A Quiet Passion looks at the life of American Poet Emily Dickinson, portrayed as a young schoolgirl by Emma Bell, but as events move forward into adulthood, the bulk of the movie sees her played by Sex and the City‘s Cynthia Nixon, who is the best thing about this and is certainly a great actress.
The film is another of those cases where I didn’t know a great deal about the protagonist to begin with, so I’m looking for an education as well as entertainment. Sadly, I didn’t get much in the way of either.
Critics have praised this movie to the heights, and I can tell that if you enjoy dyed-in-the-wool period dramas with olde worlde language, this is the film for you. For me, that’s not my sort of film, but the trailer led me to believe it was laced with quite a bit of the late wordsmith’s humour, so that would carry me along. Sadly, while there’s a smattering of this early on, it’s very few and far between, but as the lady’s life progresses and her health worsens, the humour drops off a cliff.
Okay, so she ends up in quite a lot of pain, and thus becomes even more of a recluse, but even then, there didn’t seem to be enough in this on which to hang a viable drama.
On the plus side, there’s also some great acting from Emma Bell, Rose Williams (Young Vinnie), Keith Carradine and Joanna Bacon (Mother) as per parents, and Annette Badland as her Aunt Elizabeth, but a bit of her parents being miserable bug -gers, and the odd line, such as when Young Emily comments on Aunt Elizabeth’s poem, “I’m sure your verse is equal to your talent(!)”, it’s not enough to sustain a two-hour movie.
As for the 12-certificate, I thought a PG would’ve been more appropriate. There’s no swearing in this film and the BBFC confirms that the ’12’ only applied to pictures from a battle scene, as well as how Emily’s illness affects her in later life, but I don’t think this is anything that would’ve affected a young child once the reasons for everything had been explained to them, plus how many young children would be likely to watch a period drama, anyway?
The film is presented in the original 2.35:1 widescreen ratio and in 1080p high definition, and as you’d expect for a major new release, the print is sharp and colourful as you’d expect, evoking the early-to-mid 19th Century period perfectly.
The audio is in DTS HD-MA 5.1, but given the tone of the movie, don’t expect anything whizz-popping in a split-surround stylee…
The extras are brief, to the point where most of them like an afterthought:
- Deleted Scene (2:22): I won’t spoil the content of this, but this short scene would’ve appeared in the middle of the film and this clip is not in HD, and is a rough cut with a blue screen in part of the background. I didn’t notice any obvious CGI in the film, but often it can be used to bolster a scene when they want to make a place look more grand than it is.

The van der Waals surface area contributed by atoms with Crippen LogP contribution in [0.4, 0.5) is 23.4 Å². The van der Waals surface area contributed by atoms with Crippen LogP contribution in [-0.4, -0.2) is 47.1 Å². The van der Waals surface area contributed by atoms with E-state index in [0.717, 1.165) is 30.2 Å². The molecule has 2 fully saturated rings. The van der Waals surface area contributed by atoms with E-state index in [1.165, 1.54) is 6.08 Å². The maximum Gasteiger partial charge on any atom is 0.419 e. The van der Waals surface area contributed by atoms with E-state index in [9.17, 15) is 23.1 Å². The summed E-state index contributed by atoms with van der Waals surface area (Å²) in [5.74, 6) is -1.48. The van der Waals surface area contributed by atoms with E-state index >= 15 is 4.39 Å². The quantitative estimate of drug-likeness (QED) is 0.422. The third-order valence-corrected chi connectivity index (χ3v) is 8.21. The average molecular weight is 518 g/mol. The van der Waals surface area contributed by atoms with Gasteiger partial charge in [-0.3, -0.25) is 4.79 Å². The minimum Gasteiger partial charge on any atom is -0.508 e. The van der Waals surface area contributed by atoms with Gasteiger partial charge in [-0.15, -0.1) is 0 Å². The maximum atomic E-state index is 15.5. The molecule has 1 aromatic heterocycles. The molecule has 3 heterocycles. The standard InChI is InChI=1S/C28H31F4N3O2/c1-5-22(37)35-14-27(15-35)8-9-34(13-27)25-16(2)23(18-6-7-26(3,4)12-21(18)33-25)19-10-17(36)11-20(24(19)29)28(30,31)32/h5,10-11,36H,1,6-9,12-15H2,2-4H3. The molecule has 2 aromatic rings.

- Featurette (1:59): When a featurette is the same length of a trailer, you know you’ve got problems. Turns out this is part of a forthcoming Emily Dickinson documentary, My Letter To The World… but surely it should accompany this film, since it was made at the same time? That’d be a nice idea, but it looks like they’d rather charge you again for that later on.
- Excerpt from My Letter To The World (6:02): A bit more of that documentary.
- Theatrical Trailer (1:51): In the original 2.35:1 theatrical widescreen ratio.
- Also available from Thunderbird Releasing (5:18): Trailers for Toni Erdmann, The Handmaiden and Paterson.
And kudos to Thunderbird for doing the one thing I’ve been asking studios to do for a hell of a long time – putting these trailers in the extras, and not sticking them before the main menu.
- Director’s Commentary: with Terence Davies.
The main menu features a short piece of the theme music set to clips from the film, there’s a bog-standard 12 chapters and subtitles are in English.
Running time: 125 mins
Distributor: Thunderbird Releasing
Released: July 17th 2017
Picture: 1080p High Definition
Sound: DTS-HD 5.1 Master Audio
Widescreen: 2.35:1 (DCP)
Disc Format: BD50
Director: Terence Davies
Producers: Roy Boulter and Sol Papadopoulos
Screenplay: Terence Davies
Emily Dickinson: Cynthia Nixon
Vinnie Dickinson: Jennifer Ehle
Austin Dickinson: Duncan Duff
Vryling Buffam: Catherine Bailey
Father: Keith Carradine
Mother: Joanna Bacon
Susan Gilbert: Jodhi May
Young Emily: Emma Bell
Miss Lyon: Sara Louise Vertongen
Young Vinnie: Rose Williams
Young Austin: Benjamin Wainwright
Jenny Lind: Marieke Bresseleers
Aunt Elizabeth: Annette Badland
Dr. Holland: Steve Dan Mills
Pastor: Miles Richardson
Margaret (Maid): Verona Verbakel
Maggie (Maid): Yasmin Dewilde
Thomas (Butler): Turlough Convery
Reviewer of movies, videogames and music since 1994. Aortic valve operation survivor from the same year. Running DVDfever.co.uk since 2000. Nobel Peace Prize winner 2021.